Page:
Juan kills a man in self-defence. He is presented to and settles into fashionable society in London. He is in demand by fair virgins and wedded dames. He is superficial and blasé, living "amongst live poets and blue ladies", pursuing business in the morning ("a laborious nothing that leads to lassitude"), lunching, lounging, and boxing in the afternoons, dining and dancing in the evening, etc. The poet cautions Juan not to become complacent: "But carpe diem, Juan, carpe, carpe! / Tomorrow sees another race as gay / And transient and devoured by the same harpy."
Canto XII (written in 1822)
The poet laments middle age, now 35 y/o. Juan is still idling in London, flirting, etc. Several persons compete to take up Leila's education, and he finally chooses Lady Pinchbeck, of whom Juan is a favourite. Juan, coming from a land of passions and is not impressed by the reserved London women at first, though they gradually grow on him.
Canto XIII (written in 1823)
The Lady Adeline Amundeville and her husband Lord Henry Amundeville host Juan and others. She is "the fair most fatal Juan ever met", the "queen bee, the glass of all that's fair, / Whose charms made all men speak and women dumb". Diplomatic relations often bring Juan ("the envoy of a secret Russian mission") and Lord Henry together, and he befriends Juan and makes him a frequent guest at their London mansion. The Amundevilles invite numerous distinguished guests for a party at their country estate. The banquet... English ennui. They all retire for the evening.
Canto XIV (written in 1823)
Juan acquits himself well on a fox hunt. He is attractive to the ladies, including the Duchess of Fitz-Fulke, who begins to flirt with him. Lady Adeline is jealous of the Duchess (who has had many amorous exploits), and resolves to protect the "inexperienced" Juan from her enticements. Juan and Adeline are both 27 y/o. Lady Adeline has a vacant heart and has a cold but proper marriage. She is not in love with Juan, but the poet will only later divulge whether they have an affair (apparently not).
Canto XV (written in 1823)
Lady Adeline is at risk for losing her honour over Juan. Juan has a seductive manner because he never seems anxious to seduce. He neither brooks nor claims superiority. Adeline advises Juan to get married, but he acknowledges the women he is attracted to tend to be already married. Adeline tries to deduce a suitable match for Juan, but intentionally omits mention of the 16 y/o and enticing Aurora Raby, a Catholic. Juan is attracted to her--she is purer than the rest, and reminds him of his lost Haidée. An elaborate dinner is described in detail. Juan is seated between Adeline and Aurora. Aurora has little to say initially, and thaws only a little during the dinner.
Canto XVI (written in 1823)
Juan is smitten with the beautiful Aurora, and thinks of her on retiring. At night, he walks into the hall, viewing the gallery of paintings. He hears footsteps, and sees a monk in cowl and beads. Is this a ghost, a phantasy? He does not see his face, though the monk passes and repasses several times.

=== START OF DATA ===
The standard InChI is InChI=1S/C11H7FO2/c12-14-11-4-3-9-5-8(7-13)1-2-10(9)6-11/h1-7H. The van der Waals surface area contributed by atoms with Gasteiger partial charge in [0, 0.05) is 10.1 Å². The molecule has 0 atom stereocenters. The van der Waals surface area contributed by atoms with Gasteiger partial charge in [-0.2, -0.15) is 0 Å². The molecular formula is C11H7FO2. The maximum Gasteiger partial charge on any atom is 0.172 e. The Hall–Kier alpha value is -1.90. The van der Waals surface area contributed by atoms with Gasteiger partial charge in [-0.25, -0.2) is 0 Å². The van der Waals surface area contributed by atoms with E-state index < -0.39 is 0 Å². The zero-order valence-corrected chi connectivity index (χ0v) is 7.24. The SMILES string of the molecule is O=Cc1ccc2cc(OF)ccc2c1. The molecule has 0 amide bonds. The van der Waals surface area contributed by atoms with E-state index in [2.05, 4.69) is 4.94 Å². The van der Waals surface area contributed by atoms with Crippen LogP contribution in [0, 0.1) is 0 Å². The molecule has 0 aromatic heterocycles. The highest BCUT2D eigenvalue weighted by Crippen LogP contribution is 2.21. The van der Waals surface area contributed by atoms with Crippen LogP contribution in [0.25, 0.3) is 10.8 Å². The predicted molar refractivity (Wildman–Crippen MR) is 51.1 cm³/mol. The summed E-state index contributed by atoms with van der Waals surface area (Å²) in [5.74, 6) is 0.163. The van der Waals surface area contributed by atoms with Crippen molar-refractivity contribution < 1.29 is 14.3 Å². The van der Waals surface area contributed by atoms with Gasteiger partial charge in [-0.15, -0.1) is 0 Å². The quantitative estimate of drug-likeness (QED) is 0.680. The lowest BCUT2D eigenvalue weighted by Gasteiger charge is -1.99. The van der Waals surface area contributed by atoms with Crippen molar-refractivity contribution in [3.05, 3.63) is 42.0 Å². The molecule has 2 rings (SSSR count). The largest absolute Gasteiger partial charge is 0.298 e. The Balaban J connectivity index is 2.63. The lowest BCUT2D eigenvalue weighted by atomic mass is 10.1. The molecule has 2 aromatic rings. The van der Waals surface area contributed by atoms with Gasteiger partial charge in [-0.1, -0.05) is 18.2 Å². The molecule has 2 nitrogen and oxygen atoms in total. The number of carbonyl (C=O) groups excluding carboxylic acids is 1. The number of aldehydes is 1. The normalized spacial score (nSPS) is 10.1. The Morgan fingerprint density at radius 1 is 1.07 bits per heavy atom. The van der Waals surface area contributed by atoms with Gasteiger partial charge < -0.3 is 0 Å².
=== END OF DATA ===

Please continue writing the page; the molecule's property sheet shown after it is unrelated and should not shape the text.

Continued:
The next morning, Adeline appears pale, the Duchess looks at Juan hard, and Aurora surveys him "with a kind of calm surprise". Adeline wonders if he is ill, and he tells of seeing the monk. Lord Henry relates the story of the "Black Friar", the "spirit of these walls" who used to be seen often but had not been seen of late. He had seen the Black Friar on his honeymoon. Adeline offers to sing the story of the ghost, accompanying it on her harp.
The song begins, "Beware! beware of the Black Friar! / Who sitteth by Norman stone, / For he mutters his prayer in the midnight air, / And his mass of the days that are gone. / When the Lord of the Hill, Amundeville, / Made Norman Church his prey, / And expelled the friars, one friar still / Would not be driven away." Aurora remains silent, but Lady Fitz-Fulke appears mischievous. She suggests that Adeline has sung this to laugh Juan out of his dismay. Juan's spirits are lifted. He visits with Lord Henry. A pregnant country girl and other petitioners present themselves to Lord Henry in his capacity as Justice of the Peace.
Another banquet, at which Juan is preoccupied. He wonders if Aurora had been the ghost--did he catch a smile on her cheek? He is vexed with uncertainty, while Aurora sits pale and only a little flushed. Adeline goes about her duties, while the Duchess of Fitz-Fulke is very much at ease.
They retire for the evening. Juan thinks about Aurora, who has reawakened feelings in him which had been lately lost. After going to bed, he hears the tiptoe of footsteps again. The doors opens, and again it is the sable Friar concealed in his solemn hood. He pursues the friar up against a wall, notes the "ghost" has sweet breath, a straggling curl, red lips and pearls, a glowing bust--in short, the "friar" is the voluptuous Duchess of Fitz-Fulke.
Canto XVII (incomplete fragment, written in 1823)
At breakfast the next morning, Don Juan appears wan and worn as if he had combated two ghosts, and the Duchess "Seemed pale and shivered, as if she had kept / A vigil or dreamt rather more than slept." The poet does not say whether vice or virtue had triumphed during the night.